- choose a form of epidemiological experimental design suitable for a range of standard biomedical experiments.
In addition to learning specific skills that will assist students in their future careers in the health sciences, they will have the opportunity to develop, generic skills that will assist them in any future career path. These include:
- problem-solving skills: the ability to engage with unfamiliar problems and identify relevant solution strategies;
- analytical skills: the ability to construct and express logical arguments and to work in abstract or general terms to increase the clarity and efficiency of analysis;
- collaborative skills: the ability to work in a team;
- time management skills: the ability to meet regular deadlines while balancing competing commitments;
- computer skills: the ability to use statistical computing packages.
Eligibility and requirements
Students may only gain credit for one of:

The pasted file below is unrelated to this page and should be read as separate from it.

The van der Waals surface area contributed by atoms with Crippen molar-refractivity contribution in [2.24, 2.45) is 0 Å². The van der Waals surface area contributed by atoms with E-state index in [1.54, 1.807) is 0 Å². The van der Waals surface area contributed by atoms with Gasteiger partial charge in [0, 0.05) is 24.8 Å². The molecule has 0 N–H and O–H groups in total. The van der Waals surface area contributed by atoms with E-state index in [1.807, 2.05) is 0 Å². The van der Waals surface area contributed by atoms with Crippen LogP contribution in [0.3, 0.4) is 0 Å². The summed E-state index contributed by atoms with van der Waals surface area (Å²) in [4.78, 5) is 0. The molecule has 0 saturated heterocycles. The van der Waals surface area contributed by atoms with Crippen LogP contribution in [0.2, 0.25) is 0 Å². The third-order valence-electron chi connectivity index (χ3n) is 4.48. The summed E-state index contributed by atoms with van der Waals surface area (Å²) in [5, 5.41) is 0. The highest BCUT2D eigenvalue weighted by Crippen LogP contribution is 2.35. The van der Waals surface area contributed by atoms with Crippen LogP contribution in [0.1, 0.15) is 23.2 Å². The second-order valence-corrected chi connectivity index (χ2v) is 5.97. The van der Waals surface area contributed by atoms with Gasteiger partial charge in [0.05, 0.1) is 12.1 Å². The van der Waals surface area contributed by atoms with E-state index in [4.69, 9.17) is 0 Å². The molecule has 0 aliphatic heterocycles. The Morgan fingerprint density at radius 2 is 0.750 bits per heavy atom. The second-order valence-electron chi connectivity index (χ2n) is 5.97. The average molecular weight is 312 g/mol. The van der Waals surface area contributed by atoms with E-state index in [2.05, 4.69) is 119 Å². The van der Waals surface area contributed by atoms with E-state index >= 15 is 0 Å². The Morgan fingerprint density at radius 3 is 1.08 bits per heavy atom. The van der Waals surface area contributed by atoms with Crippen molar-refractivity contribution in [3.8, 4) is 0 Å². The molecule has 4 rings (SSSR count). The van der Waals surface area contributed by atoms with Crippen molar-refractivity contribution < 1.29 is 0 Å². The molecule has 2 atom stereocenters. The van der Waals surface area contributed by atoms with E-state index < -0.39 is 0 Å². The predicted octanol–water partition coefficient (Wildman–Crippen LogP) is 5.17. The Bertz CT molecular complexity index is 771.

Code Name Teaching period Credit Points MAST10010 Data Analysis 1Semester 2 12.5
Code Name Teaching period Credit Points MAST10011 Experimental Design and Data AnalysisSemester 1Semester 2 12.5
Code Name Teaching period Credit Points ECON10005 Quantitative Methods 1Semester 1Semester 2 12.5
Students who have completed
|Code||Name||Teaching period||Credit Points|
Core participation requirements
The University of Melbourne is committed to providing students with reasonable adjustments to assessment and participation under the Disability Standards for Education (2005), and the Assessment and Results Policy (MPF1326). Students are expected to meet the core participation requirements for their course. These can be viewed under Entry and Participation Requirements for the course outlines in the Handbook.